|Front cover of Locked Down, the new album|
I don’t get it. Don’t the sound engineers listen to the things they’re recording anymore? Or maybe the producers insist that this is actually the sound they want. Why would any musician, or producer, or – especially – engineer, want their record to sound so thin and murky? Why compress all the high-fidelity out of the sound of the music? Maybe they don't listen back to the music in decent sounding speakers? Maybe they only hear the tracks as MP3 files through cheap headphones. [It makes me think of an amusing review that Pete Townshend wrote for Rolling Stone magazine back in the early 70s - a review of The Who's new compilation LP, Meaty Beaty, Big and Bouncy. In an apologia for the poor sound-quality of Shel Talmy's production work, Pete wrote that the singles sounded tinny back then because they were made to be played on tinny-sounding car radios, or tinny-sounding, dinky record players. Very, very few people back then (mid-60s) had high-fidelity sound systems. Are we regressing, then?]
I first noticed this sort of thing back in the mid-eighties, when Richard Thompson began a five-record run of collaborations with producer Mitchell Froom and his engineer Tchad Blake. Their weird notion of how a disc should sound was most evident on Thompson’s Mirror Blue and its follow-up You? Me? Us?. The drumming, for example, sounded like thumping on cardboard boxes. I’m not sure technically what it is exactly that they do – just sounds like they compress and squeeze the frequency response, so that there’s very little low-end and top-end. To me it just sounds flat and muddy.
I mentioned this issue recently in my review of Norah Jones’s new release Little Broken Hearts, produced by Brian Burton (“Danger Mouse”). It featured the same compressed sort of sound. And here we are again, the same phenomenon with Dr. John’s new album, Locked Down. The producer of Locked Down is Dan Auerbach; the engineer is Collin Dupuis. Who is to blame for how bad this sounds? The one … the other … or both? It really is a shame, because this could have been a great album: it’s got a good set of songs, quirky but interesting arrangements, and a committed – often acerbic – point of view. Why does the sound have to be so poor?
|Mac Rebennack, aka Dr. John|
Musician, songwriter and producer Dan Auerbach formed the rock duo The Black Keys back in 2001. Since then, they have released seven studio albums. When they go on the road to perform live, they have a small group of colleagues to fill out the band. Two of those musicians are on this Dr. John album: keyboard-player Leon Michels (also on woodwinds) and bassist Nick Movshon. The rest of the band accompanying Dr. John (who sticks to keyboards here, although he is an accomplished guitarist, too) are Max Weissenfeldt on drums, Brian Olive on guitar and woodwinds, and Dan Auerbach – who, in addition to his work as producer, is also featrured prominently as lead guitarist. All the songs on Locked Down are credited to the entire band. Listening to it, it seems evident that Dr. John is the lyricist; the music, presumably, was worked out collectively in the studio by the entire group. The McCrary Sisters provide soulful background vocals.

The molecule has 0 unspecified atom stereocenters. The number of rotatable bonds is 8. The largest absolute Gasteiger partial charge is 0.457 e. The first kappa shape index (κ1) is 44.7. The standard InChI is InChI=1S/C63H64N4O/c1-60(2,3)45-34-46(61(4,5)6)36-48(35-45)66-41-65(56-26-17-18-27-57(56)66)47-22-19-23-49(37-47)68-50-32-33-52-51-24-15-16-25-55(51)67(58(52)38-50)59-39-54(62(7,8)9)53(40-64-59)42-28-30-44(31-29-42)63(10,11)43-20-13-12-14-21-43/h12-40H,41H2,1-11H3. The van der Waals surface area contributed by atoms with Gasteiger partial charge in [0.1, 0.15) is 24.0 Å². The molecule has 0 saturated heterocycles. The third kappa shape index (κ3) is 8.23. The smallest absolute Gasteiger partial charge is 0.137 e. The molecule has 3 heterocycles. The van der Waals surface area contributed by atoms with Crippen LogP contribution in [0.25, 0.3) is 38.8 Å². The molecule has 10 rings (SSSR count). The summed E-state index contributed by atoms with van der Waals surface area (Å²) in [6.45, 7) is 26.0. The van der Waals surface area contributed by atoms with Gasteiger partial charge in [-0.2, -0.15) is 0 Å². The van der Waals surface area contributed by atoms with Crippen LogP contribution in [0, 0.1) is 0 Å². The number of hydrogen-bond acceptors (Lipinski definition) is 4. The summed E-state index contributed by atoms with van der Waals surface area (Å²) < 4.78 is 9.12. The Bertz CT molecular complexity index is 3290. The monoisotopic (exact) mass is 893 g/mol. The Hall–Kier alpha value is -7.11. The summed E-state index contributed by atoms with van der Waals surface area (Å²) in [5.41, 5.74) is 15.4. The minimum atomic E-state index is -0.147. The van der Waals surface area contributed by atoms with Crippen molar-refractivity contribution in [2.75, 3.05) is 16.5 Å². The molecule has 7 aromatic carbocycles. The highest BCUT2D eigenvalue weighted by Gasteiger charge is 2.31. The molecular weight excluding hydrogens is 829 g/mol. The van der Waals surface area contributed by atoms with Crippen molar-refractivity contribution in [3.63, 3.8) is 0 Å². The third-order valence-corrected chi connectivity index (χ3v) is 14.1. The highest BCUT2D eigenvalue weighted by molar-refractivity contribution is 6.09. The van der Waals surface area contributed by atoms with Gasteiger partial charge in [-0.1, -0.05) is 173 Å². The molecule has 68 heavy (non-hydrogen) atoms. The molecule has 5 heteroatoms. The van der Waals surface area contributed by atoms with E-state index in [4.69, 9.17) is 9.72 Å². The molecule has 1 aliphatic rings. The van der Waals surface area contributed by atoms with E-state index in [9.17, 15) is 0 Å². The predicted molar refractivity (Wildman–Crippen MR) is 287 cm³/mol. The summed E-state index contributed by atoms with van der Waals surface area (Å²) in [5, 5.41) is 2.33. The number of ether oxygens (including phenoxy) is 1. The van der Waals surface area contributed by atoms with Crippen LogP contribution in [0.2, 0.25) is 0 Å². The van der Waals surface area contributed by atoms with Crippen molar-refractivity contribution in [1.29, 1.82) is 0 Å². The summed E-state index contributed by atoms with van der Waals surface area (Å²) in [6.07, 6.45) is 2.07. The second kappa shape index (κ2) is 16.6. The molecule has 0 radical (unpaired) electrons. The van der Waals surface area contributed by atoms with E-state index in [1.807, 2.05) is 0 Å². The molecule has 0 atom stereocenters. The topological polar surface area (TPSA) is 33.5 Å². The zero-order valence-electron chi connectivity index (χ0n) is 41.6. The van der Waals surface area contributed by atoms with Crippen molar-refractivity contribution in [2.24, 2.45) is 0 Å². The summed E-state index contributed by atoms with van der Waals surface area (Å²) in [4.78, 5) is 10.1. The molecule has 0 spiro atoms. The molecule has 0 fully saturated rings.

Locked Down is an intriguing mixture: in some ways it evokes the psychedelic swamp sound of Mac Rebennack’s late-60s period, when his stage-act was dominated by his Dr. John, the Night Tripper persona (check out the Night Tripper-styled head-dress on the CD's cover photo). But the riff-laden, swamp groove is delivered in a more modern, detached style. That detached, alienated approach is emphasised – perhaps not consciously – by the four pages of photos in the CD’s booklet. Most of the pictures are long-shots. In the close-ups, the musicians are turned away from the camera’s gaze. The one portrait-shot of Rebennack has the top-half of his face hidden by a floppy cap. Nobody smiling; everyone turned away. The message?
Speaking of the message - the lyrics are hard to hear because of the production’s sound and mixing. You have to read the songs in the booklet to make out what Dr. John is singing. These songs are mostly full of political comment – talking mostly about corruption and the abuse of power. “The world is lost,” he croaks, in his inimitable vocal style, “it’s everybody’s business in the kingdom of izzness.” The overall gloom is lightened somewhat at the end of the CD by a couple of more up-beat selections: a tender song addressed to his children – My Children, My Angels, an affecting ballad with a catchy chorus – and a hymn-like song in praise of the divine – God’s Sure Good, which also features a catchy refrain from the McCrary Sisters.
|My photo of Dr. John at the Festival of Friends in Aug., 2010|
Musically, the CD is dominated by R&B-styled riffing – usually featuring Dr. John on keyboards, Auerbach on guitar and Michels and Olive on some very bassy woodwinds. And, despite the fact that Rebennack is an excellent keyboard player, he doesn’t take too many solos (there’s a nice one at the end of Revolution, and another in the middle of Ice Age). There are more prominent solos given to Auerbach on guitar – and he favours either a dirty, blues-rock style, or a distinctive, electronic-sounding tone. For me, the highlights are two songs in the middle of the disc: Ice Age and Getaway, which both feature funky poly-rhythms, doubled-up riffing from guitar and keyboards, and some interesting solo-work.
This is a good album. It’s heartening to see an experienced veteran working in full collaboration with a much younger musician, one who is clearly in-synch with the older master. What they’ve come up with is interesting and enjoyable, but – oh my, how disappointing – it could have been so much better, if they’d made it sound good. To my analogue-trained ears, anyway!